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From Under a Rock: Hellboy

October 15, 2016 | Posted by Michael Ornelas
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From Under a Rock: Hellboy  


This week’s column is one I’ve been looking forward to for a while. I’m a huge fan of this movie’s sequel, but haven’t watched this one in years. But, much like Spider-Man, Batman Begins and Donkey Kong Country, having a better sequel doesn’t mean you should skip the original.

You only get one first time, and for some people, it comes later than it does for others. This particular column is about documenting the first viewing of a “classic” movie or TV show determined at the discretion of Aaron Hubbard and Michael Ornelas in alternation.

Last week Michael turned Aaron’s head around to see The Exorcist. This week Aaron takes Michael out from under the proverbial rock for Hellboy.

Released: April 2nd, 2004
Directed by: Guillermo del Toro
Written by: Guillermo del Toro
Ron Perlman as Hellboy
John Hurt as Trevor Bruttenholm
Selma Blair as Liz Sherman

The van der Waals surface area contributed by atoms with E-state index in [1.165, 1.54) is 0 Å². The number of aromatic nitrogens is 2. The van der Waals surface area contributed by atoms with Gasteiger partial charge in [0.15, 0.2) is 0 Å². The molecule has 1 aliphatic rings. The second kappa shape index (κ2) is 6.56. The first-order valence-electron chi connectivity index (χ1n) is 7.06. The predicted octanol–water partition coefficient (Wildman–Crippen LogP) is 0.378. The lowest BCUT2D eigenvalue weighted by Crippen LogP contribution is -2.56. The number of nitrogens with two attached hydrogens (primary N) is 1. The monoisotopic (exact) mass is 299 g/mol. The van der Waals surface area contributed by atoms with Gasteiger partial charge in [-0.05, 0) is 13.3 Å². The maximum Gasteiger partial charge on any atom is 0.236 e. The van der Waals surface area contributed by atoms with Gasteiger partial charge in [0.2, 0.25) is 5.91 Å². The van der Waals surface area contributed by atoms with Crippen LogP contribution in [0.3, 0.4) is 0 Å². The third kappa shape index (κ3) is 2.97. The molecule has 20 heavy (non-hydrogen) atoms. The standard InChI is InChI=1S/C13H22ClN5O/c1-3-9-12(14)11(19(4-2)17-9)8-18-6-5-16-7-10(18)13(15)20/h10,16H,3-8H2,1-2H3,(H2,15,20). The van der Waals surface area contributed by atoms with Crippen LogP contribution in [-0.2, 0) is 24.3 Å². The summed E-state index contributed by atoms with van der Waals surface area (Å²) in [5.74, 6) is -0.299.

Jeffrey Tambor as Tom Manning
Rupert Evans as John Thaddeus Myers
Doug Jones/David Hyde Pierce as Abe Sapien

Aaron Hubbard: I know, I know. Big shock, Aaron loves a comic book movie. But to be honest, Hellboy speaks less to the comic book nerd in me and more to my love of old horror classics like Frankenstein and The Mummy. And since that genre has been in the gutter for years, Hellboy just sticks out even more.

Michael Ornelas: And my inclination for loving this movie is largely due to the visual stylings of Guillermo Del Toro. That man just can’t help but create some of the most unique and interestingly designed characters in film history. This was a treat for that reason, and I’m sure it won’t be the first time this column that I speak about it.
Making “Impossible” Work